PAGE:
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Money for nothing: The dire straits of medical practice in Delhi, India

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  • Das, Jishnu
  • Hammer, Jeffrey

Abstract

The quality of medical care received by patients varies for two reasons: differences in doctors'competence or differences in doctors'incentives. Using medical vignettes, the authors evaluated competence for a sample of doctors in Delhi. One month later, they observed the same doctors in their practice. The authors find three patterns in the data. First, what doctors do is less than what they know they should do-doctors operate well inside their knowledge frontier. Second, competence and effort are complementary so that doctors who know more also do more. Third, the gap between what doctors do and what they know responds to incentives: doctors in the fee-for-service private sector are closer in practice to their knowledge frontier than those in the fixed-salary public sector. Under-qualified private sector doctors, even though they know less, provide better care on average than their better-qualified counterparts in the public sector. These results indicate that to improve medical services, at least for poor people, there should be greater emphasis on changing the incentives of public providers rather than increasing provider competence through training.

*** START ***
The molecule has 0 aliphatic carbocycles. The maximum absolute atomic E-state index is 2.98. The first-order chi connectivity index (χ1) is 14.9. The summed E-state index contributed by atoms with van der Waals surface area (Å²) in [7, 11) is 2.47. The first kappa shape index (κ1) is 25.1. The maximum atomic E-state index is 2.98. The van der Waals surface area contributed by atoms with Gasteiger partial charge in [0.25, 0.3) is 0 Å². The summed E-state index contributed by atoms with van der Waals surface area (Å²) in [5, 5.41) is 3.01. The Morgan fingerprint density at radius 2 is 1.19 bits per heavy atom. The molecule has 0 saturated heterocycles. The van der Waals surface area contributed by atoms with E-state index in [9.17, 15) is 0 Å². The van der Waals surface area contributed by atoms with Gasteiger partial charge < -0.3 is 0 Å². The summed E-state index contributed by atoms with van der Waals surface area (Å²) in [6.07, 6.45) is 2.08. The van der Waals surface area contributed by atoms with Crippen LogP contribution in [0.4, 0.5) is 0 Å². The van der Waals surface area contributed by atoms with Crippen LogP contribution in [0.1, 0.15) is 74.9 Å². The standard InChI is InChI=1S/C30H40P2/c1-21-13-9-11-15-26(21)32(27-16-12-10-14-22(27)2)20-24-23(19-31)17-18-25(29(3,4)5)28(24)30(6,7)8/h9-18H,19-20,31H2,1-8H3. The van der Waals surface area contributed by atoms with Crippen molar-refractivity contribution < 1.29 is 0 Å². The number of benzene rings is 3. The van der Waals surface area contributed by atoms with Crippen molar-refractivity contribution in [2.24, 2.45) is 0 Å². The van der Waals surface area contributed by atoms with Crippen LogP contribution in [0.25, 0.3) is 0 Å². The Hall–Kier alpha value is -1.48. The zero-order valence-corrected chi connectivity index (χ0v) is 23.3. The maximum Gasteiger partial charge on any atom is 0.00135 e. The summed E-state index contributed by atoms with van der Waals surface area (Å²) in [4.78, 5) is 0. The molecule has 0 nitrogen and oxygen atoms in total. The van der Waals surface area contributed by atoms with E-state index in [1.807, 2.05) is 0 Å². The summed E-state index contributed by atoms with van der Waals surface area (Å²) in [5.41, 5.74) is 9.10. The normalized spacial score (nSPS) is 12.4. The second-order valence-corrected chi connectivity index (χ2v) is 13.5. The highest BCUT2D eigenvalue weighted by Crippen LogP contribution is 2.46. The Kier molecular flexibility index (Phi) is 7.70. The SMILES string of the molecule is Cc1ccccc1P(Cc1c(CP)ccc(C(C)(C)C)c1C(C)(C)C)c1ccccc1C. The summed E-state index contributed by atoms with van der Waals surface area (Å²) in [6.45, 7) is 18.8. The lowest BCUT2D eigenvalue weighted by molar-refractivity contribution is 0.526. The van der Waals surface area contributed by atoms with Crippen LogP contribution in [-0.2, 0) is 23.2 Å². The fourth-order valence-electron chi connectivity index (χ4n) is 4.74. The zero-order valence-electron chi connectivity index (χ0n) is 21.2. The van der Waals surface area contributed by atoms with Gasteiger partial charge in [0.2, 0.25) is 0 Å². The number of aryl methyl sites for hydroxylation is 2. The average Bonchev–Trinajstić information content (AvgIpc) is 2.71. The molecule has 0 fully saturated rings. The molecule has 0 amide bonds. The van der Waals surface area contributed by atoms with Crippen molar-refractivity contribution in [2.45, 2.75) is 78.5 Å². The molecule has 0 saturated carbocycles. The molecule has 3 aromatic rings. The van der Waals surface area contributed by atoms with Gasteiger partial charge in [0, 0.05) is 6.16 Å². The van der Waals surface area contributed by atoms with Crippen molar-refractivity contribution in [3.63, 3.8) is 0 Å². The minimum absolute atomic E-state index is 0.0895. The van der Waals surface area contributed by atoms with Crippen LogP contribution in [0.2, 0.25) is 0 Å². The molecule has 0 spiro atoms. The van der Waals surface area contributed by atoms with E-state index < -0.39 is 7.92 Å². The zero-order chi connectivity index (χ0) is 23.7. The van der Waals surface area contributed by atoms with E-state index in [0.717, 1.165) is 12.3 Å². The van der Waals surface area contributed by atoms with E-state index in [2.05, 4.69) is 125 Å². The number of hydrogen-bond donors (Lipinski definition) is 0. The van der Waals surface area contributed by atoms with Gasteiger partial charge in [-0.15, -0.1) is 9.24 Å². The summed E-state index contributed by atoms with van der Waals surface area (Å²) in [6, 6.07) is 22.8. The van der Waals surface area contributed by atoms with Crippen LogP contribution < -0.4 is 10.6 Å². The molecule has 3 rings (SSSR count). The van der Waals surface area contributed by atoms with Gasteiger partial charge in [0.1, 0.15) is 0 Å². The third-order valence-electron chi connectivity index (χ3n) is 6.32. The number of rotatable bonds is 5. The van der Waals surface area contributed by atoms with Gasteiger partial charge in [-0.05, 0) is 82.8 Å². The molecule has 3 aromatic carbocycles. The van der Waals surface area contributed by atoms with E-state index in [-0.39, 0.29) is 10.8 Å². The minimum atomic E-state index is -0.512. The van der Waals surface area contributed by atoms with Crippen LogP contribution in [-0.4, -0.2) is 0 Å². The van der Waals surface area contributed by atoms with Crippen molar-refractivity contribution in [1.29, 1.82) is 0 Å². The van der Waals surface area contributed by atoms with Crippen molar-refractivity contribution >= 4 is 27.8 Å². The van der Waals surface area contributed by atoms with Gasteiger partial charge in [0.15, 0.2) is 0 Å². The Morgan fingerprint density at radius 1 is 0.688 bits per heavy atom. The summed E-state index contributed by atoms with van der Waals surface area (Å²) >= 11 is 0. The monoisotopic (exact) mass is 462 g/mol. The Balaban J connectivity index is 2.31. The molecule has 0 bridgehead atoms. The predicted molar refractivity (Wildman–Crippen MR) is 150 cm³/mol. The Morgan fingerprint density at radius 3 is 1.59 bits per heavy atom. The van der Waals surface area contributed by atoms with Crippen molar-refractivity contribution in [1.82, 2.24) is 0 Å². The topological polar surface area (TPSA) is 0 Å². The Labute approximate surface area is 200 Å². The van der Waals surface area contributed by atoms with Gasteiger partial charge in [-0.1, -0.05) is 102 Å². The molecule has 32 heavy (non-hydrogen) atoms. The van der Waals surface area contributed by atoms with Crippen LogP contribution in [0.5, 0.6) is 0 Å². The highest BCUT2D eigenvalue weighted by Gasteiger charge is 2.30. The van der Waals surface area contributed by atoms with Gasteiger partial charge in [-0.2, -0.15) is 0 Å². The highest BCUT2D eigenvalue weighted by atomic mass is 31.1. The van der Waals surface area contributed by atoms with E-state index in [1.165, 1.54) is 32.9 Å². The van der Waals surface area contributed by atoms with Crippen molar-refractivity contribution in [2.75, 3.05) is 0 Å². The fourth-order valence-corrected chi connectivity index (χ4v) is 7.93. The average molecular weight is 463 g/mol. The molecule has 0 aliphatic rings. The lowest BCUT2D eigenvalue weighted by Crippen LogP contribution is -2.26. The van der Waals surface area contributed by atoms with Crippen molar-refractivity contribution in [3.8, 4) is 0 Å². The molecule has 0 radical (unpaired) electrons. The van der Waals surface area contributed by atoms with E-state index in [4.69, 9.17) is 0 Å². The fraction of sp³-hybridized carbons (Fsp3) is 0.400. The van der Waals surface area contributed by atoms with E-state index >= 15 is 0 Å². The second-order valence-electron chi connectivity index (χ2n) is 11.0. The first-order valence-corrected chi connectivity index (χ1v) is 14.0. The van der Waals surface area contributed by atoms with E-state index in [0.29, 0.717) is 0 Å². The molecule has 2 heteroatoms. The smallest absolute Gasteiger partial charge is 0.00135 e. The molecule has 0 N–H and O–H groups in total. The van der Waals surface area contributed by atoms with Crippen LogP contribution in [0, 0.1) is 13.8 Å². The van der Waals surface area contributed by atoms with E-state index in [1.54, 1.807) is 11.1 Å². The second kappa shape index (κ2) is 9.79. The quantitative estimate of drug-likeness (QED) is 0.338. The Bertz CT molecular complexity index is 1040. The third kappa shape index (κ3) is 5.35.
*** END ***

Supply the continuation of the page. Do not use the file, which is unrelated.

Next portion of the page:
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  • Das, Jishnu & Hammer, Jeffrey, 2007. "Money for nothing: The dire straits of medical practice in Delhi, India," Journal of Development Economics, Elsevier, vol. 83(1), pages 1-36, May.
  • Handle: RePEc:eee:deveco:v:83:y:2007:i:1:p:1-36
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    References listed on IDEAS

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    More about this item

    JEL classification:

    • C72 - Mathematical and Quantitative Methods - - Game Theory and Bargaining Theory - - - Noncooperative Games
    • D82 - Microeconomics - - Information, Knowledge, and Uncertainty - - - Asymmetric and Private Information; Mechanism Design
    • L14 - Industrial Organization - - Market Structure, Firm Strategy, and Market Performance - - - Transactional Relationships; Contracts and Reputation

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